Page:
Ehd time again?

Discussion in 'Whitetail Management' started by loneranger, Aug 7, 2019.

  1. Rous14

    Rous14 New Member

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    I understand Booner, but not sure how that’s relevant to my post though? I’m not discussing or talking about CWD at all. Simply asking why deer farmers across the country lose deer, and sometimes similar to wild heards a pretty significant amount of deer to ehd, if they control how their herd intake their water needs (and I’m only assuming this is what they do, have no experience w it directly). In other words, if we could magically get rid of all ponds and creeks that are supposedly to blame here and replaced them with steel water tanks then, based on my understanding, the threat of EHD should be nearly eliminated in that hypothetical. And that’s essentially what a deer farmer has no?
     
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  3. Boonervilleusa

    Boonervilleusa Well-Known Member

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    EHD doesn't come from water. It comes from biting midges, commonly known as no-see-ums. Keeping water in tanks in a captive environment does help, as it reduces the number of places the midge can lay eggs. But consider most deer/elk farms are on only a few acres. Unless those animals are completely contained indoors, midges have the ability to fly in/out of the pens. All it takes is a neighboring property to have conditions for the midge (mud) and those midges can/will bite the deer in the pen. That's why die offs are often catastrophic in pens. All the animals are contained in a very small area relative to what their natural range would be. If midges invade a 4 acre pen, good chance the majority are getting bit. If those deer were spread out over 400 acres in the wild, chances are not as many get bit.
    Bottom line is, ultimately it doesn't matter really what anyone does. I have talked to people who have used feed supplements, put additives in water tanks, fogged ponds, put rocks around ponds, you name it...Doesn't work.
     
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  4. BJohnson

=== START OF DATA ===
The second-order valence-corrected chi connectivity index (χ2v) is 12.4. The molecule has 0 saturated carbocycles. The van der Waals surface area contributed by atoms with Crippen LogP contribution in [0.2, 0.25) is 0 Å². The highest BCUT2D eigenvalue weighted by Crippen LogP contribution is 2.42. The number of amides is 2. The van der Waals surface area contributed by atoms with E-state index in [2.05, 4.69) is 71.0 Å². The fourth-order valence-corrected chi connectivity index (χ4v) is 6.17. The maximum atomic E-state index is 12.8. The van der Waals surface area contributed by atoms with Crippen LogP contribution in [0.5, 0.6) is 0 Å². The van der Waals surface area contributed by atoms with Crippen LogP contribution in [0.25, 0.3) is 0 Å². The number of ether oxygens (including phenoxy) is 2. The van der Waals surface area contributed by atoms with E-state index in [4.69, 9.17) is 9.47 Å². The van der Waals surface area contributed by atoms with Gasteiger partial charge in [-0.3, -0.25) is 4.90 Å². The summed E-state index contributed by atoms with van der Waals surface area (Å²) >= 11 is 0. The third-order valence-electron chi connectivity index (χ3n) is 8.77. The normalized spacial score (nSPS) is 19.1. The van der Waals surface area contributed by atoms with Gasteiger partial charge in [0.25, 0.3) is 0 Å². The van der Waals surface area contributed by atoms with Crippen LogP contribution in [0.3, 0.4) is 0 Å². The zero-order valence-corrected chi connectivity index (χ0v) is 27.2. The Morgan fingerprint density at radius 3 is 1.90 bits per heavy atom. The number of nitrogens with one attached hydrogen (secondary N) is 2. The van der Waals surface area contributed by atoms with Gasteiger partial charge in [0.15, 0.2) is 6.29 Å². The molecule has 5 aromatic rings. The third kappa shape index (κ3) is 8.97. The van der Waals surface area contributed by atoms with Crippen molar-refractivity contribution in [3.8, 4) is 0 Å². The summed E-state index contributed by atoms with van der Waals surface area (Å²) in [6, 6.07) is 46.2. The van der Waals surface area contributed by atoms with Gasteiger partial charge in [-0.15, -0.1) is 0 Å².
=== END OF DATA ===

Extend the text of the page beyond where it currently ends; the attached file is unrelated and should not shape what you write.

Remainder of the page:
BJohnson Well-Known Member

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    "Bottom line is, ultimately it doesn't matter really what anyone does. I have talked to people who have used feed supplements, put additives in water tanks, fogged ponds, put rocks around ponds, you name it...Doesn't work."

    Now that's encouraging ........... good to know but depressing to hear. I know the farmers need a late frost for crop development on late planted acres but I would selfishly love to see a hard frost any day now.
     
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  5. loneranger

    loneranger Well-Known Member

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    Temps near 90' even next week. Frost? Go to Idaho. Only in the 40's this week. Wish I could go. Stop this sweating!
     
  6. spencer52356

    spencer52356 Member

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    Is it possible that these midge flies are favoring something in the mud that is found in higher concentrations in Warren county? I am just kind of thinking out loud here hoping to turn a light bulb on with somebody. I would love, so would everyone else, to find a common factor that makes these things strive in certain areas. Maybe it is cattle/wet spring combo heck I don't know but I would sure like to get it figured out.
     
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  7. Boonervilleusa

    Boonervilleusa Well-Known Member

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    My best guess is that is just where the conditions happened to be the ripest this go round. In 2012 it was Decatur Clark and Wayne Counties that were seeing the massive die offs. It probably takes a certain recipe if you will to create the perfect breeding conditions for the Midge. Different weather patterns could account for why different pockets of the state get hit at different times. Much like there are certain parts of counties that have had virtually no drought all summer and other parts of the same county that have been bone dry and all the grass in peoples yards is brown


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  8. Thinkin Rut

    Thinkin Rut PMA Member

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    Correct me if I’m wrong...this is the way I understand it. The midge only spreads the disease. It needs to bite a disease carrying deer or cow in order to spread it. The disease over winters in cattle(I think a cow carries the disease 9 or 10 months with little sign) to start the process again in the spring when the midge emerges and bites the cow then a deer. The midge don’t come out of the mud infecting deer. I’m sure someone will correct me if I’m wrong
     
  9. Rous14

    Rous14 New Member

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    I understand Booner, but not sure how that’s relevant to my post though? I’m not discussing or talking about CWD at all. Simply asking why deer farmers across the country lose deer, and sometimes similar to wild heards a pretty significant amount of deer to ehd, if they control how their herd intake their water needs (and I’m only assuming this is what they do, have no experience w it directly). In other words, if we could magically get rid of all ponds and creeks that are supposedly to blame here and replaced them with steel water tanks then, based on my understanding, the threat of EHD should be nearly eliminated in that hypothetical. And that’s essentially what a deer farmer has no?